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Presents

I am a learning tree, water my roots with stories.  Minister Oye

The package, a bright green bag overflowing with yellow tissue paper and tied with a bow, was sitting on my doorstep when I arrived home from yoga the evening before the first trip out to Boulder three weeks ago.  My to-do list was long that night and my flight was brutally early the next morning, so it was a quick glance that I gave to this unexpected surprise.  It was a grandparent present from my friend, Garee, filled with children’s books and a beautiful card.  I held each of the books, admired the covers, felt excited that someday I would read from their pages to my grandson who was about to be born.  Then I carefully placed each one of them back in the bag,  knowing that I would savor this gift at a later date.

And the later date came during the two days that I spent back in Upper Michigan after Baby Viren’s birth, before flying out west again for this delicious week of baby-cuddling that I am now enjoying.  In between yoga classes and bill-paying and vacuuming the house, I found the time to once again peek at my present.  I skimmed the pages of a hands-on book titled Oops, read a few nursery rhymes from a beautifully illustrated edition of Mother Goose, and then I picked up the biggest of the books, a hefty hard-cover of songs and stories and poems complied by Julie Andrews.  I rubbed my hand over the smooth cover and then I flipped it open.  And that’s when I gasped.  And that’s when I knew this present was even more special.  And that’s when I phoned Garee.

“Garee,” I cried.  “You won’t believe it! ”   And then I told her how easily the book had opened, as if almost of its own volition, to this page that was now staring back at me in its water-colored blues and greens, this page with the words prominently placed before my eyes, words that I knew so well.  There they were in bold blue print: Sea Fever.  Sea Fever, my mother’s favorite poem, the one that she had shared with me when I was in fourth grade, the one that we re-discovered together, Mom and I, this past autumn, the one that I had read to yoga students the evening after her passing in early February, the one that is printed on the back of the program for her Memorial Service that will be held in less than two weeks.  Garee , on the other end of the phone, told me that her jaw was hanging open; she told me that she almost didn’t buy that book, that she almost didn’t buy any books.  She was on her way out to Ishpeming to deliver the card to me, she said, and she happened to turn on Washington Street.  “I never turn on Washington Street,” she added.  And that’s when she noticed the parking space in front of the bookstore.  And that’s when she became inspired and that’s when she chose the books, or, as she exclaimed, when the books chose her.  “The Julie Andrews book just jumped out at me.  It wanted to be picked!”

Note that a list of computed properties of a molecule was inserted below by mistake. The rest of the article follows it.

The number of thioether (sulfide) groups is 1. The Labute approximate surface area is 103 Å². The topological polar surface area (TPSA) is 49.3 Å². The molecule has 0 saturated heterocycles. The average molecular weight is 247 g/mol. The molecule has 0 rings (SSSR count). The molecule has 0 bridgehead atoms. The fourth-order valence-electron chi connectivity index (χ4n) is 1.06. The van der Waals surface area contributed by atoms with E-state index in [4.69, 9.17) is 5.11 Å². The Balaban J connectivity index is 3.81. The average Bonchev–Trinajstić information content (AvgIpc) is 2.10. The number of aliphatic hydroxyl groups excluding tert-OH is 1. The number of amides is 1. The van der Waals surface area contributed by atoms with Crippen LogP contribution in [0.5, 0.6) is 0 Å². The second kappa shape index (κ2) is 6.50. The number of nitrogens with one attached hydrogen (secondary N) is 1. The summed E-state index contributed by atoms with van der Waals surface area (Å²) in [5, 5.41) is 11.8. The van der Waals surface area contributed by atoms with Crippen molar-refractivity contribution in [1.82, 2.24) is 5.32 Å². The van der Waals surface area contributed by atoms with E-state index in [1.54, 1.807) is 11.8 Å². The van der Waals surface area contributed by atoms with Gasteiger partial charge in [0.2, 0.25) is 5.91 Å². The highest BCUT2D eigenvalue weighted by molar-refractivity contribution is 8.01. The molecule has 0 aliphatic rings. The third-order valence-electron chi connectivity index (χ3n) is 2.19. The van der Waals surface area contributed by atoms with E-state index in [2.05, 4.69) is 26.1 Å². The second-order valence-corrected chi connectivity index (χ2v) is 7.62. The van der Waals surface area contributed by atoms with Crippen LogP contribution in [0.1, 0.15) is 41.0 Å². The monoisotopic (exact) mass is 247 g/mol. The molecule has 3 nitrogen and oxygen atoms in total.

As I examined the book more closely, I discovered that Julie Andrews had titled a huge section, Sea Fever, and had included not only the poem by John Masefield  that my mother and I love, but a whole selection of sea poems and stories  and songs to read and sing aloud.  My mother was present in this present.  I could feel her.  She was with me, riding right along on the ocean waves of this grandparent adventure.  Two weeks ago, before Viren’s birth, during the first visit to Colorado, I was hiking up the Boulder Creek Path and  into the canyon as the sun rose over the red rocks.  Seemingly out of nowhere, a yellow swallowtail butterfly appeared, sailing on the sunbeams in front of me and landing on a pale purple thistle blossom beside the trail.  Blazing yellow in the morning light, the butterfly was radiant and certainly camera-worthy, except I didn’t have a camera with me.  I didn’t even have a smart phone.  I only had my dumb phone.  Remembering that it had some sort of a camera, I hauled it out and began to fiddle with the icons.  I must have pushed the wrong thing, because, all of a sudden, my mother appeared on the screen.  She smiled back at me from a photo that I had taken on the patio of Dionne Commons on the Solstice in December, on a sunny Maine afternoon.  It was the last time that I saw my mother before she broke her hip.  And here she was now, more than six months later, still smiling.  And when I looked up, the butterfly was gone.

The other day , I was hiking that same stretch of trail, and I was thinking about the poem and the Julie Andrews book and my mother.  It was a fresh clear morning and the air was bright and the creek, filled with the rains from the night before, was singing a vibrant  rushing song.  And suddenly it donned on me.  I don’t know why it hadn’t before.  And a shudder-breath, almost a sob, rose from deep within me, not of sorrow, but of recognition.  Of course, my mother, the nursery school teacher, my mother who loved babies, who bought my boys, the books of Maine — Andre, the Sea, One Morning in Maine, What the Sea Left Behind — of course, my mother is not only making her presence known to me.  This gift, this gift of Sea Fever, it’s not only for me.  It’s for Viren.  My mother, Viren’s great grandmother, she’s present for him as well.

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